A while back, it was understandable that Nokia fragment their handsets so that different handsets met the needs of different consumers. But now with competition so high and the general consumer becoming more ready for high end smartphones and convergence handsets, Nokia really needs to make a phone that stands out, leads the pack and show everyone that Nokia is the number 1 brand, not just because they sell the most, but because they make the best handsets.

Here’s a few features Nokia’s been able to come up with over the years; some very recent, some dating way, way back. But if all merged together could still make a phone to take notice of in 2009. (Set in in terms of the feature and a Nokia phone that has it)

Making a real Nokia flagship – from existing Nokia devices.



  • N86’s optics – 8MP, wide angle, excellent low light moins flash
  • N86’s Dual LED – 70% brighter than previous LED solutions
  • N86’s Digital Zoom – detail maintained, useful mostly for video
  • N82’s Xenon (just bring Xenon back please!!! When I actually need the use of Flash, this is the only solution that will do.)
  • N93i’s 3x Optical Zoom (with continuous autofocus)
  • N93’s dedicated flash button – flash on/flash off, double tap turns into video light. Amazing as a torch.
  • N93’s dedicated Video-Photo button
  • N93’s audio recording quality
  • N93’s stereo audio recording
  • N73’s gallery button (blue backlit)
  • N95’s camera shutter button (blue backlit)
  • N97’s widescreen video (not set to infinity focus – just in terms of its stability)
  • N97’s front camera


  • 770’s 4.13″ screen size/N97’s 3.5″ screen size
  • 770’s screen resolution (800×480)
  • N97’s touch screen sensitivity (meh, the best we got yet from Nokia)
  • N85’s AMOLED


  • N97’s BP-5L battery
  • N97’s Micro USB charging


  • N91’s audio quality through headphones
  • N95’s multifunctional audio/visual 3.5mm jack for headphones/TV out
  • N800’s speaker clarity
  • N95’s speaker volume
  • N95’s dedicated music controls/N93’s 4-way zoom that’s also music controls


  • N93’s tactile feedback
  • E90’s 6 row QWERTY keyboard (maybe not the same, but definitly at least 4 row keyboard, with the top specified for numbers!)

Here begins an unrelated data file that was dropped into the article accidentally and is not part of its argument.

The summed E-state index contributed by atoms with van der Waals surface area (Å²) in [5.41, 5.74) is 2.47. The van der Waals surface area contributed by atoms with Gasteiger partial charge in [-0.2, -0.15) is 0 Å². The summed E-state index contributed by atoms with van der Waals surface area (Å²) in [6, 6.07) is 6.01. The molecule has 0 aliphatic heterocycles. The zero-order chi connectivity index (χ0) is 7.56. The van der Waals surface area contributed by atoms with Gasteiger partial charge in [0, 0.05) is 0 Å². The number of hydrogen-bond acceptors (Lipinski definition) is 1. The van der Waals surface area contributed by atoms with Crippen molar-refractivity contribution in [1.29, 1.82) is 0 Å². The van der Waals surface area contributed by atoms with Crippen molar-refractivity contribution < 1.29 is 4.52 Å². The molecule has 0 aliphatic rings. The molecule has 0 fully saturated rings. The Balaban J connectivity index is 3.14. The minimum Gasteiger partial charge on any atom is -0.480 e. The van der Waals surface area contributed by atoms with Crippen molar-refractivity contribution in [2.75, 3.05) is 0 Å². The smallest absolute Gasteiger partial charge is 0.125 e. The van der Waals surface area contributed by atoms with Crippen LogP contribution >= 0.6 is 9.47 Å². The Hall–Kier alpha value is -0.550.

• N97’s D-Pad (lot of potential for gaming, just never materialised)
  • N93’s multimedia button/5800’s touch media bar


  • 8800/8600/Eseries designers
  • E71’s build (general E-series Build)
  • N86’s kick stand
  • N97’s form factor? (Flick-tilt-slide – or just standard N810 side slide)
  • Size – not too sure of, but definitely nothing more than the N97.


  • N97′ S60 functionality
  • N97’s homescreen
  • N97’s and N800’s apps/software library
  • N800’s audio/video codecs
  • N800’s multi-window web browser
  • N97’s/5800’s firmware regularity


  • N95’s bluetooth, A2-DP
  • N95’s infra-red (tv remote app ^_^)
  • N800’s WiFi
  • N82’s GPS
  • N97’s 3.5G
  • N97’s MicroUSB
  • N97’s FM radio with RDS
  • Nokia N96’s DVB-H?


  • 5630’s 600MHz processor
  • N95’s dedicated graphics chip
  • N95’s dual CPU
  • N800’s 256MB AM (though this is only 128MB actual DDR 2 RAM, other 128 is virtual RAM
  • N800’s Twin memory card slots
  • N97’s 32GB RAM


  • N73’s breathing blue light
  • 5800’s breathing menu light
  • N97’s charging light

It’s not an exhaustive list. I’m sure there are plenty of things I’ve missed out and should include (things added in orange). It’s also missing features that Nokia still has been unable to give to us, e.g. Capacitive screen.

This was just to demonstrate what Nokia could have achieved in terms of features in a handset if every time they did something good, they kept it as a standard across all their devices.